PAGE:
It’s been 100 years since the first weather forecast was provided for the British Armed Forces by the Met Office.
From the Battle of the Somme to current operations and exercises around the world, the Met Office has provided the latest forecasting information to better inform military commanders in their operations and exercises.
Although the Met Office were producing synoptic charts and covering North West Europe throughout World War One, these were only used for work in the UK. The first general forecast for the British Army was not until 24 October 1916.
The importance of meteorological forecasts has since always been considered critical and the Met Office has operated 24/7 since this day in 1916.
Met Office archivist Catherine Ross says it offered its services at the start of the First World War but was told "the army doesn't go to war with umbrellas".
- Listen to the fascinating story of how Met Office military forecasts came about
The operational forecasts proved to be highly important and, after what was one of the only allied advances during the battle of Passchendaele, one of the senior allied commanders sent a telegraph to Meteor R E to thank them for their accurate forecasts - which had proved great help in planning the operation.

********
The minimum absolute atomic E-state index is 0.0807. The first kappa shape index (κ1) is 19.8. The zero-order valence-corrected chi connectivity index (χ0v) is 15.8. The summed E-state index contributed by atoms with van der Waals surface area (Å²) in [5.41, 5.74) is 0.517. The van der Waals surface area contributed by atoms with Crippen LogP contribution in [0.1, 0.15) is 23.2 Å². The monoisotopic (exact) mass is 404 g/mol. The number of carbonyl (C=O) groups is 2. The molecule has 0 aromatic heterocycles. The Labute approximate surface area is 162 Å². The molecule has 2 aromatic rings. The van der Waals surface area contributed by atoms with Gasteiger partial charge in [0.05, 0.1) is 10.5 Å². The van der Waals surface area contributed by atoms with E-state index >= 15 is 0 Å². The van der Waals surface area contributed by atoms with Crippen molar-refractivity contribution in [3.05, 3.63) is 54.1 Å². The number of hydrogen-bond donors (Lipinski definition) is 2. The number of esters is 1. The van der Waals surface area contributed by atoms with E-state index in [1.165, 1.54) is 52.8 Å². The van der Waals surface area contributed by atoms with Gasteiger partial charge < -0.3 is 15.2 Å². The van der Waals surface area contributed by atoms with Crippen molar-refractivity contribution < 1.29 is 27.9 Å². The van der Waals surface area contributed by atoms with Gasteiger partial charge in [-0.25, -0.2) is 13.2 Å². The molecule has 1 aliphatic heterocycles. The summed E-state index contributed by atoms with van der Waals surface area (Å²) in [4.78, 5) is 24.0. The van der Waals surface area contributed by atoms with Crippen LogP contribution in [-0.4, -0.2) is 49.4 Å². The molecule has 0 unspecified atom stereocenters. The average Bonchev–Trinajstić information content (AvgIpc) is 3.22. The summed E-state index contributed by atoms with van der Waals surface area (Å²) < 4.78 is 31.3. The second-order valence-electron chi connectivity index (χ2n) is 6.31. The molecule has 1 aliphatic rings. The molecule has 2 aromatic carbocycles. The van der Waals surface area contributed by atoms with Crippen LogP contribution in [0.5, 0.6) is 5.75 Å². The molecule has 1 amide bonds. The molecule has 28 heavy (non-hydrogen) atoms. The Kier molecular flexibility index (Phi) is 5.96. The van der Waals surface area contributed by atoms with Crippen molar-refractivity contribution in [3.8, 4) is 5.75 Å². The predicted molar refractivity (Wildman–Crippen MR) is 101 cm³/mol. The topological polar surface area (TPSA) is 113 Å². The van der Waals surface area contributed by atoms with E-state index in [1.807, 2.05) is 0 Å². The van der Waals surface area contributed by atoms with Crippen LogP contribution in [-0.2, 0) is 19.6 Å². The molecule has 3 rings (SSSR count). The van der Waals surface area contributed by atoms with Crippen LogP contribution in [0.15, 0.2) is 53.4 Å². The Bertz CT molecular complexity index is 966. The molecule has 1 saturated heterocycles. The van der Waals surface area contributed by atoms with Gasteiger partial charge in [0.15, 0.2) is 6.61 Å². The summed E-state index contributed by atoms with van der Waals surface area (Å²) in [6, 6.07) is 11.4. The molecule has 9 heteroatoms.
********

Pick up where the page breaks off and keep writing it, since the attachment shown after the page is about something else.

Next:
Famously, the forecasts provided by the Met Office played a crucial role in the timing of the D-Day landings in Normandy known as Operation Neptune.
After calculating that the moon and tide conditions would only be simultaneously favourable on the 5, 6 and 7 June, meteorologists advised commanders to push back the operation from its originally anticipated date in May. This forecast was one of the most important in world history and was hugely important to the war’s outcome.
Nowadays the Met Office, which is now based in Exeter, attracts international attention, with allies such as the US and NATO drawing on data, advice and services from the Met Office as well as those of their parent national or military meteorological bodies.
It has also seen a huge transformation in technology - 100 years ago staff drew charts by hand every few hours - nowadays they have access to the latest technology, including one of the most powerful supercomputers in the world, which also guides ITV's forecasts.